What would you do if someone came to your Facebook wall and started writing mean things about you or your work? You’d probably de-friend them, or at least delete the comments. But is that the way a news organization should respond? Does it matter that the industry is built on the very foundation of giving everyone a voice and space to share their opinions?
This question came up this week when the editor of the Hanford Sentinel posted this on the organization’s Facebook wall:
On the one hand, you can’t let commentors run amok dragging story subjects through the wringer in your story comments (on Facebook or your own site) and then take a different stance when the person in the wringer is your reporter or your organization’s coverage. On the other hand, if the commentary is not promoting constructive dialogue or contributing to the story, it’s potentially diminishing and distracting from it — and likely discouraging those who would otherwise come to your page as a source of news or intelligent conversation. Nobody wants to wade in those toxic waters, except trolls, who beget more trolls.
That said, news organizations drag public officials, accused criminals and others through the wringer daily. It’s their job, but as professionals they adhere to ethics, such as giving the subject a chance to respond and fairly representing varying sides of an issue. Your readers, viewers and Facebook fans don’t share the same fairness standards and don’t often think about the person behind the byline. But responding by deleting comments that don’t meet that threshold isn’t going to educate the posters on why their comment stepped out of bounds. When your work is on trial, even the thickest-skin person can feel defensive. Try not to be. Try to educate fans about how the story, editorial, photo, etc. came to be, and when they criticize your work, ask them what you could have done better. Maybe they just want to feel heard? Often just the act of engaging them is enough to make them think a little clearer, as some of the commentors (including the editor behind this facebook post) note at Romenesko, where I saw the post originally.
That said, it’s not really censorship to remove inflammatory comments designed to elicit inflammatory responses. At the end of the day, the individual is free to take those comments elsewhere and trumpet their views on their own pages to their own audience instead of yours. However, you should:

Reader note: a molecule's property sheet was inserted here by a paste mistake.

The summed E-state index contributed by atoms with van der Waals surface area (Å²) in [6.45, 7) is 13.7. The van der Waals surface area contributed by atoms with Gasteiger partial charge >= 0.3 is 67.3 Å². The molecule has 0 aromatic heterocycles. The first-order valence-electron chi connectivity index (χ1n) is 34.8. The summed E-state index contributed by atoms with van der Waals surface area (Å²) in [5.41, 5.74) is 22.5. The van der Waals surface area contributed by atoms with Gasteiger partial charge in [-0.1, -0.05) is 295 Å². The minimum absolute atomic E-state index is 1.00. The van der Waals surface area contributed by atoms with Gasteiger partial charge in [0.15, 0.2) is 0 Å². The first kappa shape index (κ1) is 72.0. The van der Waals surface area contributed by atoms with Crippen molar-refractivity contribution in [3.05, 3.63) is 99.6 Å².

- Make it clear and consistent what is and isn’t the type of commentary you’ll allow to stand on your page.
- Tell people in your about section what will get them deleted or banned.
- Explain the purpose of the page and, as the editor did in this post, how to reach you to discuss any criticisms they may have. Very often, people with legitimate complaints don’t know who to complain to, so they take it out in the wrong forum or on the wrong people (anyone who’s ever answered newsroom phones on a Sunday morning when the paper delivery guys made a few mistakes knows this well).
- Don’t be afraid to delete blatant trolls. Don’t feed them either (I’m pretty sure this editor’s post is an example of feeding the trolls. It’s the type of reaction they want.)
- But you shouldn’t delete every piece of negative feedback you receive, because it could be an opportunity to open the discussion. If nothing else, that’s what happened here.
The comments on this Facebook post, between the editor and the readers, have encouraged the community to discuss some of the grievances made against the news page on the Facebook page. In the olden days, this would have been addressed in the editor’s weekly column, and maybe a caller or letter writer or two would chime in. Now, the discussion — good, bad and ugly — is taking place in public. That’s the power of the Internet.
So now, I’m curious: How have you handled these situations? Does your organization have an explicit policy on how to handle such posts? Please share. I’d love to include and share some of them.
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